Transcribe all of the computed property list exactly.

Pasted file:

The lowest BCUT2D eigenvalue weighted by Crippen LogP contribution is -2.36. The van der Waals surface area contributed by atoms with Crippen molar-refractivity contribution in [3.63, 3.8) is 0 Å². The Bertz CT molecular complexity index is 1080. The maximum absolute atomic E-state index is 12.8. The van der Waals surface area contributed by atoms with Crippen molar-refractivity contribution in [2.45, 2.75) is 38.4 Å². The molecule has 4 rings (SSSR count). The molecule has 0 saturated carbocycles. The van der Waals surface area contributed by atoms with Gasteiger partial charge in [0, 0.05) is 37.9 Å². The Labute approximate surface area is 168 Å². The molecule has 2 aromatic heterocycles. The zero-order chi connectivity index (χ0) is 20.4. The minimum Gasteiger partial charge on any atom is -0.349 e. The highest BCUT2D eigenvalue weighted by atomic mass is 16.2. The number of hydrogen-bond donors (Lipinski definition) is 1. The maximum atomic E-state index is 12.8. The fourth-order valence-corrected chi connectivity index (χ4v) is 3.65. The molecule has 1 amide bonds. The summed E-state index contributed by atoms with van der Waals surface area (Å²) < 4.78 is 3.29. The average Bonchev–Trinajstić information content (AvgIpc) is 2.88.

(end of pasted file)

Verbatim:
The lowest BCUT2D eigenvalue weighted by Crippen LogP contribution is -2.36. The van der Waals surface area contributed by atoms with Crippen molar-refractivity contribution in [3.63, 3.8) is 0 Å². The Bertz CT molecular complexity index is 1080. The maximum absolute atomic E-state index is 12.8. The van der Waals surface area contributed by atoms with Crippen molar-refractivity contribution in [2.45, 2.75) is 38.4 Å². The molecule has 4 rings (SSSR count). The molecule has 0 saturated carbocycles. The van der Waals surface area contributed by atoms with Gasteiger partial charge in [0, 0.05) is 37.9 Å². The Labute approximate surface area is 168 Å². The molecule has 2 aromatic heterocycles. The zero-order chi connectivity index (χ0) is 20.4. The minimum Gasteiger partial charge on any atom is -0.349 e. The highest BCUT2D eigenvalue weighted by atomic mass is 16.2. The number of hydrogen-bond donors (Lipinski definition) is 1. The maximum atomic E-state index is 12.8. The fourth-order valence-corrected chi connectivity index (χ4v) is 3.65. The molecule has 1 amide bonds. The summed E-state index contributed by atoms with van der Waals surface area (Å²) < 4.78 is 3.29. The average Bonchev–Trinajstić information content (AvgIpc) is 2.88.